I lost my wallet the other day.
That was only one of two reasons I couldn’t pick up a prescription that was waiting for me. The other reason: I was at the wrong pharmacy.
I pulled out of the drive-through lane and into a nearby parking space, trying to figure out what to do next. The wallet must have fallen out of my jacket pocket, I realized. I turned on the interior lights and looked around inside the car. No luck. I texted my therapist to see whether it had turned up in her office, one of the three places I had been that afternoon. While I waited for her reply, mind buzzing with anxiety, I tried to think straight.
Should I drive home (without my license), make sure the wallet wasn’t there, grab some cash, go to the right pharmacy, and pick up my prescription? Should I retrace my steps in hopes of tracking down the wallet? I tried calling my husband for his common-sense advice. The call went straight to voicemail. I decided to drive back to the location of the yoga class I had just left and look for the wallet there.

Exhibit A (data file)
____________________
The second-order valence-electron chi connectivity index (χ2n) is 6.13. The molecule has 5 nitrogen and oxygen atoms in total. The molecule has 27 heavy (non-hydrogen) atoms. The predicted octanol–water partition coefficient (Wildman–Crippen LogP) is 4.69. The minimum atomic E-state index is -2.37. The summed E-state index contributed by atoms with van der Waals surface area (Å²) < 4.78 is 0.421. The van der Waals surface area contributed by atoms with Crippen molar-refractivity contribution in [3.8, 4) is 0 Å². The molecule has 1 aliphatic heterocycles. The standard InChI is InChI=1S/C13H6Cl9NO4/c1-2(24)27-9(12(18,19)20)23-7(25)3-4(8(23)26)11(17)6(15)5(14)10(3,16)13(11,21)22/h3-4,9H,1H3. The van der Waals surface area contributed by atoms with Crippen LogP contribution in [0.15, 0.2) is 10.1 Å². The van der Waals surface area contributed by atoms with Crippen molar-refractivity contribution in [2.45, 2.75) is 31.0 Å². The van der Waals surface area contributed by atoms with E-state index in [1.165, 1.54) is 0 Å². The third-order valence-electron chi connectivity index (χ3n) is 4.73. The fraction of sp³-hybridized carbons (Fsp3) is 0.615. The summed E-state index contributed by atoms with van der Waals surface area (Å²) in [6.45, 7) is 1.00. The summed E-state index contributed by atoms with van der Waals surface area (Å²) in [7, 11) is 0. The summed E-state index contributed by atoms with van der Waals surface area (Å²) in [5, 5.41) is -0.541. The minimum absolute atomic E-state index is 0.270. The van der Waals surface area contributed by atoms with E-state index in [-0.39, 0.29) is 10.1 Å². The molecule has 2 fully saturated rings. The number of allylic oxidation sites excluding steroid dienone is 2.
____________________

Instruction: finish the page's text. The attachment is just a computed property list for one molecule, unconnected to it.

It was after hours and the building was locked, but I followed some other people in. Climbing the stairs to the third floor, I found the door locked, so I walked back down to the second floor and took the elevator. In the makeshift yoga room, my wallet was nowhere in sight. Meanwhile, my therapist texted back to say that she didn’t find it, either.
So I went home, trying not to freak out. My husband was there, calm and reassuring. “Maybe it’s in the car,” he said. By that time, it occurred to me to use a flashlight. With the help of two flashlights and two pairs of eyes, we spotted the wallet and extracted it from its hiding place, between the driver’s seat and the center console.
Crisis averted. Time wasted: about an hour. Anxiety level: maybe 5 out of 10. Errands accomplished: 0.
This is my brain on bugs.